The Claim: The word almah in Isaiah 7 does not mean virgin.
When Isaiah’s Hebrew was translated into Greek in the version of the Old Testament called the Septuagint, which Matthew would have read, almah became parthenos – which really does mean ‘virgin’. A simple translation error spawned the entire worldwide myth of the Blessed Virgin Mary, and the Roman Catholic cult of Mary as a kind of goddess, the ‘Queen of Heaven’.
Dawkins, Richard. Outgrowing God (p. 30). Random House Publishing Group. Kindle Edition.
Dawkins is making a claim that I encountered as a student. In my college New Testament class, my teacher said that the word translated virgin in Isaiah 7 actually did not mean virgin (as Matthew translated it). By this point in the semester, I was used to my professor making bold claims against orthodox Christianity that turned out to be misrepresentations of the data after further examination - not unlike what Dawkins does in this particular quote. So, I went back to my dormitory and started doing some reading.
I found that there are a number of very strong arguments that the word ‘almah’ in Isaiah 7 would have been understood to refer to a woman who was a virgin.
- the Jewish translators of the Septuagint (3rd century BC) translated the word almah in Isaiah 7 as παρθένος (parthenos), which does mean “virgin” in a technical sense.
- the word almah refers to the age of a woman and in Jewish culture a woman of young age would presumably be unmarried and not have had sexual relations. This view is confirmed by the fact that most usages of almah in Scripture do refer to a young, unmarried woman (who would be a virgin).
- the reason almah was used rather than the technical Hebrew term for virgin, betulah , is because almah indicates a young woman who has just reached puberty whereas betulah could refer to a woman of any age
Based on this evidence, there is no good reason to translate the word almah as anything other than virgin.
The Messianic Hope Quotes
The book The Messianic Hope explains how we know that the Messianic passages of the Old Testament, such as Isaiah 53 or Isaiah 7, are truly Messianic. It responds to claims by skeptics that these passages reference historical figures and do not point forward to Jesus of Nazareth.
The use of the article (frequently untranslated in modern English versions) with the word almah indicates that the Lord had a specific woman in mind
Cyrus Gordon has argued that ancient (pre-Mosaic) Ugaritic, which is cognate to Hebrew, used the word parallel to amah of a virgin goddess
the Septuagint translation of alma with the Greek word parthenos (‘virgin’) is evidence that in the pre-Christian era, the word was understood as referring to virginity
wherever almah is used in the Hebrew Bible…the word is used either of a virgin or in an indeterminate, neutral sense. Based on this study, it appears that Isaiah chose his words based on precision. While the Hebrew betulah could refer to a virgin of any age, almah would refer to a virgin that has just arrived at puberty. She is a maiden in the truest and purest sense. So, there does not seem to be cause to abandon the traditional interpetation of almah as a ‘virgin’ except for an antisupernatural or antimessianic bias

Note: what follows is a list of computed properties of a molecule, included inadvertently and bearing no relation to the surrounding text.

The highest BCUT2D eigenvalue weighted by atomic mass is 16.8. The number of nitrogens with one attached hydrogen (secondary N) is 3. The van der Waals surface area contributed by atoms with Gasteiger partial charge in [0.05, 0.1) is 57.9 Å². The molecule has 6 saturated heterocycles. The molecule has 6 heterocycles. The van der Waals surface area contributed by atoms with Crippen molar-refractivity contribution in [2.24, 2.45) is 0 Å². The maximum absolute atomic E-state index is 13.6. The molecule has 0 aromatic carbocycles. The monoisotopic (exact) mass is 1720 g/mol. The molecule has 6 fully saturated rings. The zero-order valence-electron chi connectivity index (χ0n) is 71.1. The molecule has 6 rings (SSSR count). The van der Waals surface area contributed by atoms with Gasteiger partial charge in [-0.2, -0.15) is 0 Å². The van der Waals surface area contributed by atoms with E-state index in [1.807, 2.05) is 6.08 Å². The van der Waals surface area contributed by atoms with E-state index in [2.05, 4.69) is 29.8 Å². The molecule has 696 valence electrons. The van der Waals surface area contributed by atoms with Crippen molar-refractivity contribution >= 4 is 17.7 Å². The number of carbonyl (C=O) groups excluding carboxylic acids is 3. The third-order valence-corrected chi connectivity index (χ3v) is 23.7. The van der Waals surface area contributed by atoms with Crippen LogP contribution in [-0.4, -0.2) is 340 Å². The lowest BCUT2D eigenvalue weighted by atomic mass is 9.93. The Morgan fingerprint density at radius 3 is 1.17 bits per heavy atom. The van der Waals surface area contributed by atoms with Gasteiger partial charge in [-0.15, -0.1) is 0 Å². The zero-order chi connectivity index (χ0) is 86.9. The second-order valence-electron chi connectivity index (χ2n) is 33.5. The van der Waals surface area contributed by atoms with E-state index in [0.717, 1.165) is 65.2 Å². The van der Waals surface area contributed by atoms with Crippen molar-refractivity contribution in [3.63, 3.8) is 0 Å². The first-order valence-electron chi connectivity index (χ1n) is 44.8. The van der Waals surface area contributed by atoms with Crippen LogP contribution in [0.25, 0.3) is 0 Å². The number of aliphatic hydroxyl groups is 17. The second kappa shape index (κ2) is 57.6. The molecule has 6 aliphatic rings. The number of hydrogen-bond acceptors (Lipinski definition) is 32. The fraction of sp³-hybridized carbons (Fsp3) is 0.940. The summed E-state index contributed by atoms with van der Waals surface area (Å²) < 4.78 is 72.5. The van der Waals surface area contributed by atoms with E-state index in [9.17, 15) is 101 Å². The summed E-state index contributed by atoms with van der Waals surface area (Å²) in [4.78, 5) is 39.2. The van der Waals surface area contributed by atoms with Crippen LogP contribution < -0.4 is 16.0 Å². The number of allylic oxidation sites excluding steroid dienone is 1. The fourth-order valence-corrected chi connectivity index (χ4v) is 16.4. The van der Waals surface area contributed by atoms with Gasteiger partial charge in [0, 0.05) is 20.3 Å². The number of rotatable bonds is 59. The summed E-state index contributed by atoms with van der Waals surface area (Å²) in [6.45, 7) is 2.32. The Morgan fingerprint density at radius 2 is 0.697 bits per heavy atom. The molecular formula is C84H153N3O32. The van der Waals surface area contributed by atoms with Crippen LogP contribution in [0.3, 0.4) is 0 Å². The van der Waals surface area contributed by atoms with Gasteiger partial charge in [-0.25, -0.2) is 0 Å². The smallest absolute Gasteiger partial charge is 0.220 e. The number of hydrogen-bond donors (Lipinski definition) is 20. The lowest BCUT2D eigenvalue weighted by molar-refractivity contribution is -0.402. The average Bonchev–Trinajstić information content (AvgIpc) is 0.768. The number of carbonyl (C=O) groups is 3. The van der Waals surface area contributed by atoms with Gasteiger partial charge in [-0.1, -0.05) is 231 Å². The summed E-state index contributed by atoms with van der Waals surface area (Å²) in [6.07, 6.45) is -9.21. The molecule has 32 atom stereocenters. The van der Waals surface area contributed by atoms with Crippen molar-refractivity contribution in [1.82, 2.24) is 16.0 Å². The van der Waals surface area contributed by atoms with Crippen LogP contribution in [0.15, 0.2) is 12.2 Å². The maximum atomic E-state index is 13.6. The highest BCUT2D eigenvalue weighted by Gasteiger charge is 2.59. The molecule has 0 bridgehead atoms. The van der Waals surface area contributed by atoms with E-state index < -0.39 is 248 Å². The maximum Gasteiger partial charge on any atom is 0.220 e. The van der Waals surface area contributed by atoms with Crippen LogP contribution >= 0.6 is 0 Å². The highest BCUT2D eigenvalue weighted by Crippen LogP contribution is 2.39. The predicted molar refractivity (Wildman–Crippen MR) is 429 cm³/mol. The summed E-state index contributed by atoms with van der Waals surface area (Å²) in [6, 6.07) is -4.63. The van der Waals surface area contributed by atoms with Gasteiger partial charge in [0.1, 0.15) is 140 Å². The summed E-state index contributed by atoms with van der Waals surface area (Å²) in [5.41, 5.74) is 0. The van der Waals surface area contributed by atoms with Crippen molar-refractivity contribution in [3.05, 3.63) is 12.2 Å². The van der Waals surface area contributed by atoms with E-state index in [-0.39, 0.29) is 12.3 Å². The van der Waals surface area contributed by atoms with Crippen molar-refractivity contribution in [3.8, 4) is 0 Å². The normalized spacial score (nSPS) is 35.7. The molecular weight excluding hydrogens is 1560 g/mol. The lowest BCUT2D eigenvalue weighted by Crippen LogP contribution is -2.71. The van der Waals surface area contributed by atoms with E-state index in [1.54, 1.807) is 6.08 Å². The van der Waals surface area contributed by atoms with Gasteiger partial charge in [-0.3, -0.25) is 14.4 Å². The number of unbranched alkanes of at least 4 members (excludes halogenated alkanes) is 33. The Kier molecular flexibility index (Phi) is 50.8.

Jews for Jesus
Jews for Jesus is a ministry that aims to share Christ with those of Jewish background. They provide some arguments for how we know that almah can refer to a young virgin and not only to a young woman.
In the few verses where almah appears, the word clearly denotes a young woman who is not married but is of marriageable age. Although almah does not implicitly denote virginity, it is never used in the Scriptures to describe a “young, presently married woman.” It is important to remember that in the Bible, a young Jewish woman of marriageable age was presumed to be chaste.
The commonly held view that “virgin” is Christian, whereas “young woman” is Jewish is not quite true. The fact is that the Septuagint, which is the Jewish translation made in pre-Christian Alexandria, takes almah to mean “virgin” here. Accordingly, the New Testament follows Jewish interpretation in Isaiah 7:14. Therefore, the New Testament rendering of almah as “virgin” for Isaiah 7:14 rests on the older Jewish interpretation, which in turn is now borne out for precisely this annunciation formula by a text that is not only pre-Isaianic but is pre-Mosaic in the form that we now have it on a clay tablet.
Therefore, even if the prophet Isaiah had used the word betulah, it could have been argued that he did not intend to say that this woman had never had sexual relations with a man.
The NET Bible is a resource provided by Dallas Theological Seminary with notes on textual variants and interpretive issues. Here is the note from Isaiah 7 discussing the translation of the word almah .
The translators of the Septuagint did not make an error when they translated almah as parthenos . To the contrary, the author of Isaiah would logically have chosen almah to refer specifically to a young virgin, whereas the technical Hebrew term for virgin, betulah, could refer to a woman of any age. There is also evidence that this word or its cognates were used in reference to a virgin elsewhere in the ancient world. This sufficiently dispells Dawkins’s claim that almah was incorrectly translated as virgin.